Robert J. Doman, M.D.
There are many causes of seizures. Listed below are some of the common causes.
- Organic Brain Injury: This includes birth trauma, blood incompatibilities, premature separation of the placenta, oxygen deprivation from delayed or obstructed breathing or the umbilical cord wrapped around the child’s neck, tuberous sclerosis, vascular accidents and malformations, trauma such as fractures or edema (excessive fluid), pressure from Hydrocephalus, or tumors, etc.
- Metabolic: Deficiencies of calcium, magnesium, Vitamin B6, Hypoglycemia (low blood sugar), inborn errors of metabolism such as PKU, Maple Sugar Urine Disease, Urenia, Liver disorders, etc.
- Febrile (fever): This may not be serious the first time but if persistent may lead to non-febrile seizures. Childhood fevers require attention and treatment.
- Infections: Meningitis (bacterial or viral), Encephalitis, Herpes Simplex, Cytomegatic Inclusion Diseases, etc.
- Poisons, Toxic Reactions, Toxins: Lead, arsenic, etc.; drug overdosage, anti-convulsants, salicylates, etc.; Tetanus, Pertussis, etc.
- Idiopathic: a fancy medical term for “We don’t know!”
Conditions which may be mistaken for seizures include the following:
- A startle reflex, which is a normal twitch, jerk, or jump in response to a loud, sudden noise
- Breath holding
- Hyperventilation (breathing fast and deep)
- Shivering or urination
- Orthostatis Hypotension, which is weakness when standing suddenly after a prolonged illness, etc.
- Daydreaming or “turning you off” could resemble a Petit Mal
- Temper tantrums or hysteria.
If you are not sure if the patient is or is not having seizures a series of EEG’s is the best way to find out.
TYPES OF SEIZURES
There are many types of seizures and many different names for seizures. Below are some of the more common ones.
- Idiopathic B where the cause is unknown.
- Petit Mal B very brief (one or two seconds) lapses of attention with staring or blinking eyes following which the child resumes former activity. The EEG shows spikes and slow waves (3 per second).
- Salaam B sudden brief episodes of nodding (like the Indian greeting).
- Myoclonic B sudden jerking without loss of consciousness; common in children and young adults.
- Akinetic B sudden collapse without muscle jerking. The EEG is like Petit Mal.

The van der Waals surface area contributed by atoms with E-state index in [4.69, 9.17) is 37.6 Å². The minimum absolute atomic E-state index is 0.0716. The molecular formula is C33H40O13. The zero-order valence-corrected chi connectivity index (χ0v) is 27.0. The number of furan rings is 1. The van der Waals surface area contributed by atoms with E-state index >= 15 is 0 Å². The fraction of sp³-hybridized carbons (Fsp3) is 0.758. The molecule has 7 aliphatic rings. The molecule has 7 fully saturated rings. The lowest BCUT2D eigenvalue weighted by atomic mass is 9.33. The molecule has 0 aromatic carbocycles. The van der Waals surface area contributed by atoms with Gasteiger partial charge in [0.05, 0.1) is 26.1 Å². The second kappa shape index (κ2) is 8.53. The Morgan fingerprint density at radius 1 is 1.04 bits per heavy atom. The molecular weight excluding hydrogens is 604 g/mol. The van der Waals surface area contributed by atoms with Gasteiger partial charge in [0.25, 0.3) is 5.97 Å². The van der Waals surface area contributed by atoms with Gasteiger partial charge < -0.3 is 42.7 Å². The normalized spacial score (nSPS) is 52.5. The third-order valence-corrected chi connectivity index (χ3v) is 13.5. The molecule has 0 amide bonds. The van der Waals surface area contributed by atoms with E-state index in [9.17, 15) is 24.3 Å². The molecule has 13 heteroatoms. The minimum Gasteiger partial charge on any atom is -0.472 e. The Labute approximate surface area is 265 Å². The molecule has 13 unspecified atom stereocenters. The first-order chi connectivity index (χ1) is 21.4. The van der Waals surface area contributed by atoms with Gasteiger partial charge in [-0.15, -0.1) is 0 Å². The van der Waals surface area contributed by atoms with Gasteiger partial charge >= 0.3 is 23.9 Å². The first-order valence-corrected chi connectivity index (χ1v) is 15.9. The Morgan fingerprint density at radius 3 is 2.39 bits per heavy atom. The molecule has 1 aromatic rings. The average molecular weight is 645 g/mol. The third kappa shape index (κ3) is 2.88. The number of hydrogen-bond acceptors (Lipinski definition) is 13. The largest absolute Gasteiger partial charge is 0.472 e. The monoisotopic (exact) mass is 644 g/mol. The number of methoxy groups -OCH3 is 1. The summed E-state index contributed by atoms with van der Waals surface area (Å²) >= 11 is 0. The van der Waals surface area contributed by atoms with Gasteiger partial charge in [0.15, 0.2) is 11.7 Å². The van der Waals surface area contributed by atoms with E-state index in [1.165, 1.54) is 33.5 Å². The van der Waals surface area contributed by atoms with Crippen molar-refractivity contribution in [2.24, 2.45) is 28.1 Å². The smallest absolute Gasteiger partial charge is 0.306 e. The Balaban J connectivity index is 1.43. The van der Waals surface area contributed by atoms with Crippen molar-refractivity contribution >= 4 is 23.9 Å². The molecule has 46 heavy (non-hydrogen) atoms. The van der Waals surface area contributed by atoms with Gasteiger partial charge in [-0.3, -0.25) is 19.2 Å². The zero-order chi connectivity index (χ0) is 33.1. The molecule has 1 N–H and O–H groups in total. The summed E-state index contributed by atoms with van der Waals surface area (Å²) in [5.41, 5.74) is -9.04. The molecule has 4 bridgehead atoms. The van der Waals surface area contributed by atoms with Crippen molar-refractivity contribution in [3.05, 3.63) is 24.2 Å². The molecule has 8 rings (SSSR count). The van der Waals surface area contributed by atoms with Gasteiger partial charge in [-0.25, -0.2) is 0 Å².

- Visceral or Autonomic Seizure Equivalent. The only outward manifestation might be paleness, headache, or indigestion. Diagnosis is best made by a series of EEG’s. Every time a brain injured child has one of these symptoms it does not necessarily represent Visceral Seizures.
- Diurnal B any daytime seizures.
- Nocturnal B any nighttime seizures. Most seizures occur at night or on awakening.
- Febrile B a seizure, mild or severe, occurring with a fever; usually in children between ages of 6 months and 3 years.
- Psychomotor B a period of confusion followed by repetitive meaningless movements. The EEG often shows temporal lobe spikes. About 70% also have Grand Mal seizures.
- Grand Mal seizures B sometimes start with an Aura, a cry, or a weary feeling followed by loss of consciousness and tonic movement often on one side of the body, with possible loss of bladder or bowel control. This is followed by a clonic jerking stage, which is followed by a long period of sleep. The EEG shows sharp fast (25-30/second) spike waves.
- Jacksonian or focal B these are associated with localized pressure as the result, for example, of a depressed fracture of the skull or from a local or focal area of irritation as from scar tissue or a cyst. They generally start with jerking in one area of the body, which may spread over the entire body. Neurosurgery may be necessary to reduce the pressure of the depressed fracture.
- Hypsarhythmia B massive myoclonic seizures with an onset before one year of age with continuous high voltage slow waves and spikes.
- Status Epilepticus B a continuous state of uncontrolled seizuring. Often the result of poorly treated seizuring or sudden cessation of anticonvulsant medication. This generally requires hospital care.
- Mixed types B various combinations of the above types.
Generally each must have its own treatment.
Reprinted from the Journal of The NACD Foundation (formerly The National Academy for Child Development)